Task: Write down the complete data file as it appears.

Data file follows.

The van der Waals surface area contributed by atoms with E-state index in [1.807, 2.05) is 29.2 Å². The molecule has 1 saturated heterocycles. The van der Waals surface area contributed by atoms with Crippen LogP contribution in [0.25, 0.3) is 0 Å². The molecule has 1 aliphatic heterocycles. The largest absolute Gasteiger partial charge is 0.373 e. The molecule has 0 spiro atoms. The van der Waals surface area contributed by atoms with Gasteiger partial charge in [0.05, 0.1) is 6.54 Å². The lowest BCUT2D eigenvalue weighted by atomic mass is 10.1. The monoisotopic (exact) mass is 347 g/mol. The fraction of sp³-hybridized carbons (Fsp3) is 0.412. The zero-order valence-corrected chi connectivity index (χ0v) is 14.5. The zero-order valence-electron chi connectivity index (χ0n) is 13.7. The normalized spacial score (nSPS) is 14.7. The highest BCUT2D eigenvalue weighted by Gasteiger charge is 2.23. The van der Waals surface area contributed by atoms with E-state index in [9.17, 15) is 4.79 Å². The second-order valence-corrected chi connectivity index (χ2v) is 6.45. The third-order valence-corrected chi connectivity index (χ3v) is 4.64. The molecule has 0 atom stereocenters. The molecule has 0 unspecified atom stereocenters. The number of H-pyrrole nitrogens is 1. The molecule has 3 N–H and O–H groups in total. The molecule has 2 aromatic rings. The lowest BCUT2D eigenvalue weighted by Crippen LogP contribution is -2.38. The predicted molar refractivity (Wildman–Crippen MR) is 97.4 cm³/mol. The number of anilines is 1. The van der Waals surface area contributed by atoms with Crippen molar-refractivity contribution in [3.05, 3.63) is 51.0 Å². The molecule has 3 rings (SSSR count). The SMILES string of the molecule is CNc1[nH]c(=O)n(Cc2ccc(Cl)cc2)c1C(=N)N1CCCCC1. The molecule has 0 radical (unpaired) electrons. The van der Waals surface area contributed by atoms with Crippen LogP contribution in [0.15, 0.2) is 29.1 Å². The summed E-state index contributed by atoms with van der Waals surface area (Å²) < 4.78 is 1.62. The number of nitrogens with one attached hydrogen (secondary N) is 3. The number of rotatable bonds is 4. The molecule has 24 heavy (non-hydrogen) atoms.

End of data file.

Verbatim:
The van der Waals surface area contributed by atoms with E-state index in [1.807, 2.05) is 29.2 Å². The molecule has 1 saturated heterocycles. The van der Waals surface area contributed by atoms with Crippen LogP contribution in [0.25, 0.3) is 0 Å². The molecule has 1 aliphatic heterocycles. The largest absolute Gasteiger partial charge is 0.373 e. The molecule has 0 spiro atoms. The van der Waals surface area contributed by atoms with Gasteiger partial charge in [0.05, 0.1) is 6.54 Å². The lowest BCUT2D eigenvalue weighted by atomic mass is 10.1. The monoisotopic (exact) mass is 347 g/mol. The fraction of sp³-hybridized carbons (Fsp3) is 0.412. The zero-order valence-corrected chi connectivity index (χ0v) is 14.5. The zero-order valence-electron chi connectivity index (χ0n) is 13.7. The normalized spacial score (nSPS) is 14.7. The highest BCUT2D eigenvalue weighted by Gasteiger charge is 2.23. The van der Waals surface area contributed by atoms with E-state index in [9.17, 15) is 4.79 Å². The second-order valence-corrected chi connectivity index (χ2v) is 6.45. The third-order valence-corrected chi connectivity index (χ3v) is 4.64. The molecule has 0 atom stereocenters. The molecule has 0 unspecified atom stereocenters. The number of H-pyrrole nitrogens is 1. The molecule has 3 N–H and O–H groups in total. The molecule has 2 aromatic rings. The lowest BCUT2D eigenvalue weighted by Crippen LogP contribution is -2.38. The predicted molar refractivity (Wildman–Crippen MR) is 97.4 cm³/mol. The number of anilines is 1. The van der Waals surface area contributed by atoms with Crippen molar-refractivity contribution in [3.05, 3.63) is 51.0 Å². The molecule has 3 rings (SSSR count). The SMILES string of the molecule is CNc1[nH]c(=O)n(Cc2ccc(Cl)cc2)c1C(=N)N1CCCCC1. The molecule has 0 radical (unpaired) electrons. The van der Waals surface area contributed by atoms with Crippen LogP contribution in [0.15, 0.2) is 29.1 Å². The summed E-state index contributed by atoms with van der Waals surface area (Å²) < 4.78 is 1.62. The number of nitrogens with one attached hydrogen (secondary N) is 3. The number of rotatable bonds is 4. The molecule has 24 heavy (non-hydrogen) atoms.